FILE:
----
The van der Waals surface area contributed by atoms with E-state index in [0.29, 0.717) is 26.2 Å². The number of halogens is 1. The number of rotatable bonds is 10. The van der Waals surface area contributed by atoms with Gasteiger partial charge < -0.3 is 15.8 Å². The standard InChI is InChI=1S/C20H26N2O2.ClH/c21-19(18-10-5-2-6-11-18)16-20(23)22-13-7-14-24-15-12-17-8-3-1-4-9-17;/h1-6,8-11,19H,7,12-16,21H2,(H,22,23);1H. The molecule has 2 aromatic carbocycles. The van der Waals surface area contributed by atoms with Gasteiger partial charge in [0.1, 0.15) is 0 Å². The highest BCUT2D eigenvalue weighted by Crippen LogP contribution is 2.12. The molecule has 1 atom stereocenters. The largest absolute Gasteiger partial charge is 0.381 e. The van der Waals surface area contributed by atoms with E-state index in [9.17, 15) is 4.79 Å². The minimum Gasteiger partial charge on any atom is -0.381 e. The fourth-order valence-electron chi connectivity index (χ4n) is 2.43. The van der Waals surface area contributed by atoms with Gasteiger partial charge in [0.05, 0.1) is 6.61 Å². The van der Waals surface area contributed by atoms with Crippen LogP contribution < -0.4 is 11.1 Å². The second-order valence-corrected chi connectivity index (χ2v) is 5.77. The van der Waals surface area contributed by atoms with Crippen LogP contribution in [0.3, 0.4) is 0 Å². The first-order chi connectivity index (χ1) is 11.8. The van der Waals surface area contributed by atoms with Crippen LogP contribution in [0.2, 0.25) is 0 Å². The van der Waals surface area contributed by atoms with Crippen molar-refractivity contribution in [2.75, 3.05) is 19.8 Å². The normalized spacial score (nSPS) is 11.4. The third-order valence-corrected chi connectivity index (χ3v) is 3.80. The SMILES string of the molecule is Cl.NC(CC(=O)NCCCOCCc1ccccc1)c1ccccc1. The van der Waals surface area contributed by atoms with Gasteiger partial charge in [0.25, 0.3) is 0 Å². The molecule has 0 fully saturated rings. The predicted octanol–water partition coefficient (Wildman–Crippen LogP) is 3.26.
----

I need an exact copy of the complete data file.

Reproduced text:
The van der Waals surface area contributed by atoms with E-state index in [0.29, 0.717) is 26.2 Å². The number of halogens is 1. The number of rotatable bonds is 10. The van der Waals surface area contributed by atoms with Gasteiger partial charge < -0.3 is 15.8 Å². The standard InChI is InChI=1S/C20H26N2O2.ClH/c21-19(18-10-5-2-6-11-18)16-20(23)22-13-7-14-24-15-12-17-8-3-1-4-9-17;/h1-6,8-11,19H,7,12-16,21H2,(H,22,23);1H. The molecule has 2 aromatic carbocycles. The van der Waals surface area contributed by atoms with Gasteiger partial charge in [0.1, 0.15) is 0 Å². The highest BCUT2D eigenvalue weighted by Crippen LogP contribution is 2.12. The molecule has 1 atom stereocenters. The largest absolute Gasteiger partial charge is 0.381 e. The van der Waals surface area contributed by atoms with E-state index in [9.17, 15) is 4.79 Å². The minimum Gasteiger partial charge on any atom is -0.381 e. The fourth-order valence-electron chi connectivity index (χ4n) is 2.43. The van der Waals surface area contributed by atoms with Gasteiger partial charge in [0.05, 0.1) is 6.61 Å². The van der Waals surface area contributed by atoms with Crippen LogP contribution < -0.4 is 11.1 Å². The second-order valence-corrected chi connectivity index (χ2v) is 5.77. The van der Waals surface area contributed by atoms with Crippen LogP contribution in [0.3, 0.4) is 0 Å². The first-order chi connectivity index (χ1) is 11.8. The van der Waals surface area contributed by atoms with Crippen LogP contribution in [0.2, 0.25) is 0 Å². The van der Waals surface area contributed by atoms with Crippen molar-refractivity contribution in [2.75, 3.05) is 19.8 Å². The normalized spacial score (nSPS) is 11.4. The third-order valence-corrected chi connectivity index (χ3v) is 3.80. The SMILES string of the molecule is Cl.NC(CC(=O)NCCCOCCc1ccccc1)c1ccccc1. The van der Waals surface area contributed by atoms with Gasteiger partial charge in [0.25, 0.3) is 0 Å². The molecule has 0 fully saturated rings. The predicted octanol–water partition coefficient (Wildman–Crippen LogP) is 3.26.